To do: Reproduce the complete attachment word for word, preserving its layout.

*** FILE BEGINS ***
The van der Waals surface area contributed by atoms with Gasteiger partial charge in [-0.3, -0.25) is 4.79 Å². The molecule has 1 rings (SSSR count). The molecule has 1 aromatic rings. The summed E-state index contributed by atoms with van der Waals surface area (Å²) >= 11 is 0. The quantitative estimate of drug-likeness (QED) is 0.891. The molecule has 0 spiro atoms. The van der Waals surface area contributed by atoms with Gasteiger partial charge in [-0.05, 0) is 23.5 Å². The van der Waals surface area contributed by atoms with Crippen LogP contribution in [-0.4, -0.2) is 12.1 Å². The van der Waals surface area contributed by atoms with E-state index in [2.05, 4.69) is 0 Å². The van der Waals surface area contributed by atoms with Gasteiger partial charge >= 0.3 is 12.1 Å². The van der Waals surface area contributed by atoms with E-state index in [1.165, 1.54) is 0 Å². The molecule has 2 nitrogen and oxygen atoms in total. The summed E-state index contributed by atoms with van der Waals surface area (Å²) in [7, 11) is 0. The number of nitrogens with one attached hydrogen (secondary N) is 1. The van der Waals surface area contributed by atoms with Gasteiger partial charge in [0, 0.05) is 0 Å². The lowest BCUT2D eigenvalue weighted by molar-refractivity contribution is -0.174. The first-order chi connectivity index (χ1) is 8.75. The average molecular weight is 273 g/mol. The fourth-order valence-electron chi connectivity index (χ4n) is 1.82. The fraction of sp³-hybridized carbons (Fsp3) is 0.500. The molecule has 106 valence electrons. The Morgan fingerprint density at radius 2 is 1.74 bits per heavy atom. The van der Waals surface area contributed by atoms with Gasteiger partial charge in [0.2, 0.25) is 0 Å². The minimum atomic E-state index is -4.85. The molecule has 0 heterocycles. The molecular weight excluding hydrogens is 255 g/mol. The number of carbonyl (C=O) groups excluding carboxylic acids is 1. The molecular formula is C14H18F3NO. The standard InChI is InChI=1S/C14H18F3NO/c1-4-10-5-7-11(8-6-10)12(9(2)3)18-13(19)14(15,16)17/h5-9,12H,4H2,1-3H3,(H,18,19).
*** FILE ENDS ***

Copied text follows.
The van der Waals surface area contributed by atoms with Gasteiger partial charge in [-0.3, -0.25) is 4.79 Å². The molecule has 1 rings (SSSR count). The molecule has 1 aromatic rings. The summed E-state index contributed by atoms with van der Waals surface area (Å²) >= 11 is 0. The quantitative estimate of drug-likeness (QED) is 0.891. The molecule has 0 spiro atoms. The van der Waals surface area contributed by atoms with Gasteiger partial charge in [-0.05, 0) is 23.5 Å². The van der Waals surface area contributed by atoms with Crippen LogP contribution in [-0.4, -0.2) is 12.1 Å². The van der Waals surface area contributed by atoms with E-state index in [2.05, 4.69) is 0 Å². The van der Waals surface area contributed by atoms with Gasteiger partial charge >= 0.3 is 12.1 Å². The van der Waals surface area contributed by atoms with E-state index in [1.165, 1.54) is 0 Å². The molecule has 2 nitrogen and oxygen atoms in total. The summed E-state index contributed by atoms with van der Waals surface area (Å²) in [7, 11) is 0. The number of nitrogens with one attached hydrogen (secondary N) is 1. The van der Waals surface area contributed by atoms with Gasteiger partial charge in [0, 0.05) is 0 Å². The lowest BCUT2D eigenvalue weighted by molar-refractivity contribution is -0.174. The first-order chi connectivity index (χ1) is 8.75. The average molecular weight is 273 g/mol. The fourth-order valence-electron chi connectivity index (χ4n) is 1.82. The fraction of sp³-hybridized carbons (Fsp3) is 0.500. The molecule has 106 valence electrons. The Morgan fingerprint density at radius 2 is 1.74 bits per heavy atom. The van der Waals surface area contributed by atoms with Gasteiger partial charge in [0.2, 0.25) is 0 Å². The minimum atomic E-state index is -4.85. The molecule has 0 heterocycles. The molecular weight excluding hydrogens is 255 g/mol. The number of carbonyl (C=O) groups excluding carboxylic acids is 1. The molecular formula is C14H18F3NO. The standard InChI is InChI=1S/C14H18F3NO/c1-4-10-5-7-11(8-6-10)12(9(2)3)18-13(19)14(15,16)17/h5-9,12H,4H2,1-3H3,(H,18,19).